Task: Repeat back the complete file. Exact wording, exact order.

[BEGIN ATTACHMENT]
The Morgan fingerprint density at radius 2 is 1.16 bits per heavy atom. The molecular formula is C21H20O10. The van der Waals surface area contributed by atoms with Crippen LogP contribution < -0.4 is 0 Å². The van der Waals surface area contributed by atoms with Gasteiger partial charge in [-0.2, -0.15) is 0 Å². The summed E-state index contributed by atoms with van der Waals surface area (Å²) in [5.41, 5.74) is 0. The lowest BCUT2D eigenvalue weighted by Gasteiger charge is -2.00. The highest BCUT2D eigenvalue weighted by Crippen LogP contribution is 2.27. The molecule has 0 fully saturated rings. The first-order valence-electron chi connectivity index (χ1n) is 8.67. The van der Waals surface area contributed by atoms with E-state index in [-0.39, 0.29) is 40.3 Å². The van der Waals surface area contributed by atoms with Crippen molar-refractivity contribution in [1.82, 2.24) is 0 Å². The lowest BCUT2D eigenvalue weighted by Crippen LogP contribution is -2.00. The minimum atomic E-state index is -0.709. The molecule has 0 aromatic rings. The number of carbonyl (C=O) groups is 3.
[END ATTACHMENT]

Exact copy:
The Morgan fingerprint density at radius 2 is 1.16 bits per heavy atom. The molecular formula is C21H20O10. The van der Waals surface area contributed by atoms with Crippen LogP contribution < -0.4 is 0 Å². The van der Waals surface area contributed by atoms with Gasteiger partial charge in [-0.2, -0.15) is 0 Å². The summed E-state index contributed by atoms with van der Waals surface area (Å²) in [5.41, 5.74) is 0. The lowest BCUT2D eigenvalue weighted by Gasteiger charge is -2.00. The highest BCUT2D eigenvalue weighted by Crippen LogP contribution is 2.27. The molecule has 0 fully saturated rings. The first-order valence-electron chi connectivity index (χ1n) is 8.67. The van der Waals surface area contributed by atoms with E-state index in [-0.39, 0.29) is 40.3 Å². The van der Waals surface area contributed by atoms with Crippen molar-refractivity contribution in [1.82, 2.24) is 0 Å². The lowest BCUT2D eigenvalue weighted by Crippen LogP contribution is -2.00. The minimum atomic E-state index is -0.709. The molecule has 0 aromatic rings. The number of carbonyl (C=O) groups is 3.